Finance Minister Harris Georgiades’ contacts in Moscow today (Thursday) as part of the 11th Cyprus-Russia Intergovernmental Meeting for Economic Cooperation will be decisive for the future relations of the two countries.
This year’s annual meeting between technocrats and politicians of both countries is taking place in the Russian capital and its outcome is expected to greatly clarify economic relations which seem to be going through a tough ride over recent months. It is no coincidence that Russian Ambassador Stanislav Osadchiy told Phileleftheros in an interview that several issues will be raised during the talks.
“Undoubtedly, the agenda will touch upon the complicated situation in which a number of Russian natural and legal persons have found themselves in Cyprus due to the well-known measures of the Central Bank of Cyprus, as well as the sanctions of the European Union and of the US,” the ambassador said. At the same time, in statements he made last November, Osadchiy sent the message that “driving Russian companies out of the country does not honour Cyprus.”
Nonetheless, the official agenda of the talks which began yesterday does not include such a topic, informed sources told INSIDER.
Diplomatic circles believe that statements made by Russian Foreign Ministry spokesman Maria Zacharova last December on the occasion of a reported American base in Cyprus were strong, not only because of the specific issue but also due to the pressure Russian enterprises and natural persons were under at the time.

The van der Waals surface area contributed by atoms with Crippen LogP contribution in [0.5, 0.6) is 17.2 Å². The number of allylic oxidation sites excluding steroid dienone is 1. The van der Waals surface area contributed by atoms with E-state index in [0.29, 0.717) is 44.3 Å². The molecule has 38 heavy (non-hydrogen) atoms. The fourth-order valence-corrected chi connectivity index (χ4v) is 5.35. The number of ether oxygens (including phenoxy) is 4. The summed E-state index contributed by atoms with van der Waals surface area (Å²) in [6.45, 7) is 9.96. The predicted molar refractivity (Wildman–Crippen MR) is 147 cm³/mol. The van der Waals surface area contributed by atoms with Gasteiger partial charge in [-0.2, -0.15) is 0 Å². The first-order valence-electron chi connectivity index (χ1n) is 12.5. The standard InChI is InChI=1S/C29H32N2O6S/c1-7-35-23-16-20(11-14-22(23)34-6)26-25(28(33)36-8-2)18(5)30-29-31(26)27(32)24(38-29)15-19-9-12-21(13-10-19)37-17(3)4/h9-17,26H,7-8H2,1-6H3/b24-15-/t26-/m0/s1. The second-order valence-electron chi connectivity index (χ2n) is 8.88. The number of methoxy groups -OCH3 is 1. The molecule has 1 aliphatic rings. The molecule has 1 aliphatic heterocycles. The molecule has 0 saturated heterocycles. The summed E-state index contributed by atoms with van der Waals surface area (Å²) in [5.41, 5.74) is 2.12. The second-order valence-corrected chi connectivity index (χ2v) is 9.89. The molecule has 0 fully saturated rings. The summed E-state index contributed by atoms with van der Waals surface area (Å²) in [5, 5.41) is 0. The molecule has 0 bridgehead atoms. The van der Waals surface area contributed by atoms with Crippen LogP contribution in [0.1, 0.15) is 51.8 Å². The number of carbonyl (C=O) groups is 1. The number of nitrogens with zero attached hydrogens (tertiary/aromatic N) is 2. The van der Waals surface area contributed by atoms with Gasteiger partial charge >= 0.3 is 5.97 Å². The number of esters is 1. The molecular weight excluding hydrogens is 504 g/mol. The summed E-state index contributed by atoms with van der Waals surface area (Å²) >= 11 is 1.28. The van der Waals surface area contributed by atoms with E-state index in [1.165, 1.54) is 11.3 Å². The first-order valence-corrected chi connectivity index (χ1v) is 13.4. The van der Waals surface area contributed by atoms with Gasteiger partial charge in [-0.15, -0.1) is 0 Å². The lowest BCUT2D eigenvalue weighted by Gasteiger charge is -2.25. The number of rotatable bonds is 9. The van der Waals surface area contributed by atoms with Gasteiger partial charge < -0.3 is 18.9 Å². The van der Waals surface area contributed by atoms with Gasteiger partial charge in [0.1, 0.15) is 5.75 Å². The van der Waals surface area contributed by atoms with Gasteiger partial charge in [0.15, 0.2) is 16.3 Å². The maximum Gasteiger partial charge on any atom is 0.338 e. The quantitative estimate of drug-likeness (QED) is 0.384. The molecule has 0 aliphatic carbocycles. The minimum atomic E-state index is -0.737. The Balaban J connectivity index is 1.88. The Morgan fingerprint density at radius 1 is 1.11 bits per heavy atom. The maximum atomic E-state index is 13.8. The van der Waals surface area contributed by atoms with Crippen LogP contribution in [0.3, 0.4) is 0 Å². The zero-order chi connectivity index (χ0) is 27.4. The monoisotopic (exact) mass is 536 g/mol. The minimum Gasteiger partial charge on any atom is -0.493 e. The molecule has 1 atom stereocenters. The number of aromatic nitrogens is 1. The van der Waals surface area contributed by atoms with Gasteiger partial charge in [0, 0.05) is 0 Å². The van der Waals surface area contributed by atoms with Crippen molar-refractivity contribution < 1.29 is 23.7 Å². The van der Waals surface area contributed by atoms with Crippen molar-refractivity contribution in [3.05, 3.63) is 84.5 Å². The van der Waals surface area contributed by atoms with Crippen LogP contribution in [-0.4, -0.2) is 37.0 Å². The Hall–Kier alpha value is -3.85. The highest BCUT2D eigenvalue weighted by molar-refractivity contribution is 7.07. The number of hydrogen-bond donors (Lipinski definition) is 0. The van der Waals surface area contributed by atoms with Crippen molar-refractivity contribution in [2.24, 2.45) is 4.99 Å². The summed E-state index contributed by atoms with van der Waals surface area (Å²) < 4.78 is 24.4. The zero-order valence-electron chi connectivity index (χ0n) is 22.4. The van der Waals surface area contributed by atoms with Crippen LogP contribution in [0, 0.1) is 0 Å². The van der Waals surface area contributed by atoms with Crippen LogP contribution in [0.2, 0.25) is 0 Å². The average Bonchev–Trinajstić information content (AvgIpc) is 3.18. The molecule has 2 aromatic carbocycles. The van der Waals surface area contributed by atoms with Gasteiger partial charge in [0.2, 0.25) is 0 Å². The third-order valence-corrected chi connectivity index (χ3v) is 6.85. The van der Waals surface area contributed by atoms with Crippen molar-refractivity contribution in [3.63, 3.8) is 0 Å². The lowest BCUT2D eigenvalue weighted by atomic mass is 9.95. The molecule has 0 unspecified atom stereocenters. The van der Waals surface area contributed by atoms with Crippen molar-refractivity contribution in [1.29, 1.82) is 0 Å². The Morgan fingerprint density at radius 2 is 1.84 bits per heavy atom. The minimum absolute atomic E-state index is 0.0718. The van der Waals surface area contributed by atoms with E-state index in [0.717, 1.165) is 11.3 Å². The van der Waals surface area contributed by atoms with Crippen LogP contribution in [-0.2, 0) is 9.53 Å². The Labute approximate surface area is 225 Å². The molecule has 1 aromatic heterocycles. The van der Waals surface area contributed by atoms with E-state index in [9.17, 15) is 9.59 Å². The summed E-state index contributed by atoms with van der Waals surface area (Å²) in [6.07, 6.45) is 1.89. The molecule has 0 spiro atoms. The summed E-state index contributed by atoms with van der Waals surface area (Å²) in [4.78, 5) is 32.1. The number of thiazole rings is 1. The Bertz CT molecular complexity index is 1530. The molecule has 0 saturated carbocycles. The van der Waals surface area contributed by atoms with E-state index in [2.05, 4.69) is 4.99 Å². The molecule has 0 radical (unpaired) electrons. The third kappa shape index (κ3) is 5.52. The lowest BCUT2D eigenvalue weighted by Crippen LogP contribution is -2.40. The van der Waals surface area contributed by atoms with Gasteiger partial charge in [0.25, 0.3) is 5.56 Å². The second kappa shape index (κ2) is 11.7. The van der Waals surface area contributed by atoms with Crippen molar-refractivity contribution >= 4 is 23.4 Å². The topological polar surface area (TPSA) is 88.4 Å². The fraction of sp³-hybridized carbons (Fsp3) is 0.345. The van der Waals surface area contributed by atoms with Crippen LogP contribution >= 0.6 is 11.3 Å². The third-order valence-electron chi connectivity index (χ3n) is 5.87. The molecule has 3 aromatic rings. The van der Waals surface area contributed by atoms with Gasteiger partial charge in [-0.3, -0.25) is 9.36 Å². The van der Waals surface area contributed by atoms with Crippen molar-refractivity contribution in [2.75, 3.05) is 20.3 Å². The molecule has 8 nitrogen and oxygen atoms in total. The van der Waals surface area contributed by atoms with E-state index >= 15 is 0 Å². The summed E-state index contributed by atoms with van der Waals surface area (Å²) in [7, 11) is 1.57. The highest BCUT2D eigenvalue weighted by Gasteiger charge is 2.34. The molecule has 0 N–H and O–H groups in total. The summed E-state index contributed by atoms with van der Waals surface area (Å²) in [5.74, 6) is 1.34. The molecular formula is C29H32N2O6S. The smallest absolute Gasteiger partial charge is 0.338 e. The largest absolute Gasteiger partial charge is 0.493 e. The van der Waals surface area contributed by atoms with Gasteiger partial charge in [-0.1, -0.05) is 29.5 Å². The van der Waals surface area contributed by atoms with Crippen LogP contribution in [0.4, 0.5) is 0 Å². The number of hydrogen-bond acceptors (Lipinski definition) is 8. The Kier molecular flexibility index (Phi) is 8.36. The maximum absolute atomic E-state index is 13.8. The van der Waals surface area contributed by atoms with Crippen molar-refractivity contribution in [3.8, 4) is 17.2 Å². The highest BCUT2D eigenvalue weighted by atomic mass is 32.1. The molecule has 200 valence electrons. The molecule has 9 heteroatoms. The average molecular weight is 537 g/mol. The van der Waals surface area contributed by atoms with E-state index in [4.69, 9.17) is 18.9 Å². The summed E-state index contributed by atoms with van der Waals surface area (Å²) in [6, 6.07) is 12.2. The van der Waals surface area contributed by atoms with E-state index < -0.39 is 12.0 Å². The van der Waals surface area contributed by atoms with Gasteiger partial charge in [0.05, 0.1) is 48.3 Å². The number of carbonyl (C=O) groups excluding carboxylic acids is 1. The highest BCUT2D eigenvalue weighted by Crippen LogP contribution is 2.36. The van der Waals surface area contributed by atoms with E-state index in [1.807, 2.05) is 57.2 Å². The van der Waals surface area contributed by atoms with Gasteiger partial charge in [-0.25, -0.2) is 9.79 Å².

Moscow has been very keen on the repatriation of Russian funds and businesses in foreign countries, including Cyprus. However, following the implementation of the new Central Bank directive for shell companies, several Russian holding companies seem to have decided to move their headquarters to other destinations.
Moscow seems to have recently toned down its reaction towards Cyprus, something that Nicosia has interpreted as an indication that the tense relations have begun to normalise. At play at the high-level meeting in Moscow today is whether Cyprus succeeds in alleviating the concerns of the Russian side and manages to re-establish a strong basis for continued economic co-operation between the two countries.
After all, Cyprus is not only benefitting from holding companies, considering that the Russian market is the biggest contributor to Cypriot tourism in terms of revenue. And the island’s investment by citizenship scheme is widely used by Russian nationals, as has been recently reported.